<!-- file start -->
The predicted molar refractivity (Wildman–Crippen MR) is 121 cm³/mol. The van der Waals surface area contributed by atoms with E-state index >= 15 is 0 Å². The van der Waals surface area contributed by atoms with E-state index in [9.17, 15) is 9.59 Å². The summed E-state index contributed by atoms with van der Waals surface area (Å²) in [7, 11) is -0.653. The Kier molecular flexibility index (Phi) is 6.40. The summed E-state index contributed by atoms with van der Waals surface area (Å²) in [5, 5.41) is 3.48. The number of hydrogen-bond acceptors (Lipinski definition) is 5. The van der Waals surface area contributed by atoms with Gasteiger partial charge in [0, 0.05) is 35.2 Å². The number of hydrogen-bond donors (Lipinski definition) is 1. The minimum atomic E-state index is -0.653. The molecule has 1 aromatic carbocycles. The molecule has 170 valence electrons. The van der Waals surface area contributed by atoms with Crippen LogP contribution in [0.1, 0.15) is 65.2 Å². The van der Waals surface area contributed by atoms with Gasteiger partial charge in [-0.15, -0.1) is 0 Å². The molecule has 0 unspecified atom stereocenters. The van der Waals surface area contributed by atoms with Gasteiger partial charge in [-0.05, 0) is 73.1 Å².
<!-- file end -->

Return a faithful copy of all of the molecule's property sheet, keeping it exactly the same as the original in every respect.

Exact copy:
The predicted molar refractivity (Wildman–Crippen MR) is 121 cm³/mol. The van der Waals surface area contributed by atoms with E-state index >= 15 is 0 Å². The van der Waals surface area contributed by atoms with E-state index in [9.17, 15) is 9.59 Å². The summed E-state index contributed by atoms with van der Waals surface area (Å²) in [7, 11) is -0.653. The Kier molecular flexibility index (Phi) is 6.40. The summed E-state index contributed by atoms with van der Waals surface area (Å²) in [5, 5.41) is 3.48. The number of hydrogen-bond acceptors (Lipinski definition) is 5. The van der Waals surface area contributed by atoms with Gasteiger partial charge in [0, 0.05) is 35.2 Å². The number of hydrogen-bond donors (Lipinski definition) is 1. The minimum atomic E-state index is -0.653. The molecule has 1 aromatic carbocycles. The molecule has 170 valence electrons. The van der Waals surface area contributed by atoms with Crippen LogP contribution in [0.1, 0.15) is 65.2 Å². The van der Waals surface area contributed by atoms with Gasteiger partial charge in [-0.15, -0.1) is 0 Å². The molecule has 0 unspecified atom stereocenters. The van der Waals surface area contributed by atoms with Gasteiger partial charge in [-0.05, 0) is 73.1 Å².